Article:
Our consumer installment loans are generally incurred, up to a customer’s approved credit limit, to afford purchases of goods and/or services, such as cars, travels, household furnishings and education, among others.  Consumer loans may be denominated in both pesos and UF, bear fixed or variable interest rates and are generally repayable in installments over a period of up to 36 months.

 

As of December 31, 2018, we had Ch$2,447,904 million in installment loans granted by our Individual and SME Area, which accounted for 55.3% of the retail market business segment’s consumer loans.  Most of these installment loans are denominated in Chilean pesos and are payable on a monthly basis.

 

Residential Mortgage Loans

 

As of December 31, 2018, we had outstanding residential mortgage loans of Ch$8,047,708 million (under internal reporting policies considering the Bank as a whole), which represented 28.8% of our total loan book as of the same date.  According to information published by the SBIF, as of December 31, 2018, we were Chile’s third largest private sector bank in terms of year-end mortgage loans balances, accounting for approximately 16.8% of mortgage loans granted by the Chilean banking industry, excluding operations of banks’ subsidiaries operating abroad.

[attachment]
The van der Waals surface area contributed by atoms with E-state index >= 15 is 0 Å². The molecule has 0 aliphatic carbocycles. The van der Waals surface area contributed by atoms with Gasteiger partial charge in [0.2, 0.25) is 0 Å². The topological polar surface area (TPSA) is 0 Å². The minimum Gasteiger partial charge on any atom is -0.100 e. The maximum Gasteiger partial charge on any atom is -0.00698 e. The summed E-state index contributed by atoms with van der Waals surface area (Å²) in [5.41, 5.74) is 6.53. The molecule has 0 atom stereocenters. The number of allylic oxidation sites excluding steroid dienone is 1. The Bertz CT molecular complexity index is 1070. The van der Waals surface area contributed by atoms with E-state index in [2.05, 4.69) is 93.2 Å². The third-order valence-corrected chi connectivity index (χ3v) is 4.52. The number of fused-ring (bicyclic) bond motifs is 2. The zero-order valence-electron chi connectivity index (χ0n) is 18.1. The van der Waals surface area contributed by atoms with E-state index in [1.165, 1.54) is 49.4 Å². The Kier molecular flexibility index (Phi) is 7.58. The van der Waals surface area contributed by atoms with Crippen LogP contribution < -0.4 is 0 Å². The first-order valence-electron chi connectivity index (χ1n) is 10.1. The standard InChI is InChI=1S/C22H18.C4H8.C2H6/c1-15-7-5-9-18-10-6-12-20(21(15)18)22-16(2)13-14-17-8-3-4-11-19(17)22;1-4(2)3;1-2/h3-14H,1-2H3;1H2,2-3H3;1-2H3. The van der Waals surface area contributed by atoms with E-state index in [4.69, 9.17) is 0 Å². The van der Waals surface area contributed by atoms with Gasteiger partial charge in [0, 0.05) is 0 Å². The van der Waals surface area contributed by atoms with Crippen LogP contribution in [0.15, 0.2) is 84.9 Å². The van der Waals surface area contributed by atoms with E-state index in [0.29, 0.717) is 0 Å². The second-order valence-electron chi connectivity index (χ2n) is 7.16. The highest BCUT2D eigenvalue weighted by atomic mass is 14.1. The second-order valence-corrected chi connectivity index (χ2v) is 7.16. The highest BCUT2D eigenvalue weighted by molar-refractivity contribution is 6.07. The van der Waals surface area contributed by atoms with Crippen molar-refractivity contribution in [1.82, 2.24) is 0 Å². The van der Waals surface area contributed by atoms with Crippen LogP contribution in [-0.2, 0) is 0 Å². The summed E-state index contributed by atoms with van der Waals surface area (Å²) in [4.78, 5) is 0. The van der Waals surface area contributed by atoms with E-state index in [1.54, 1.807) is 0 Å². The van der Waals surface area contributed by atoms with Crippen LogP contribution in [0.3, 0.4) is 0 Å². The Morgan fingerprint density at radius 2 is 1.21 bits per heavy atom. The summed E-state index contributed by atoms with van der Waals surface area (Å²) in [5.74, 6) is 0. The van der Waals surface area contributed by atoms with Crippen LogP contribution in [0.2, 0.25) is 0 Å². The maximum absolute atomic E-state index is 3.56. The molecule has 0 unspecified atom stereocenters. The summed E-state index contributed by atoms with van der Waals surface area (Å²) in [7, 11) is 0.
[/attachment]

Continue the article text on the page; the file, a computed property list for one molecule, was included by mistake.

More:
Our residential mortgage loans are generally denominated in UF and have maturities ranging from five to 30 years.  As of December 31, 2018, the average residual maturity of our residential mortgage loan portfolio was 18.2 years.  Originally, we funded our residential mortgage loans through the issuance of mortgage finance bonds, which are recourse obligations only to us with payment terms that are matched to the residential loans.  Also, the mortgage finance bonds bear real market interest rates plus a fixed spread over the variable rate of the UF, which permits us to reduce our exposure to interest rate fluctuations and inflation.  Chilean banking regulations allow us to finance up to 100% of a residential mortgage loan with mortgage finance bonds, based on the purchase price of the property securing the loan or the appraised value of such property.  In addition, we generally require that the monthly payments on a residential mortgage loan not exceed 25% of the borrower’s household after tax monthly income, when the customer belongs to the low income population segment.  However, that limit may be adjusted for the middle and high income population segments.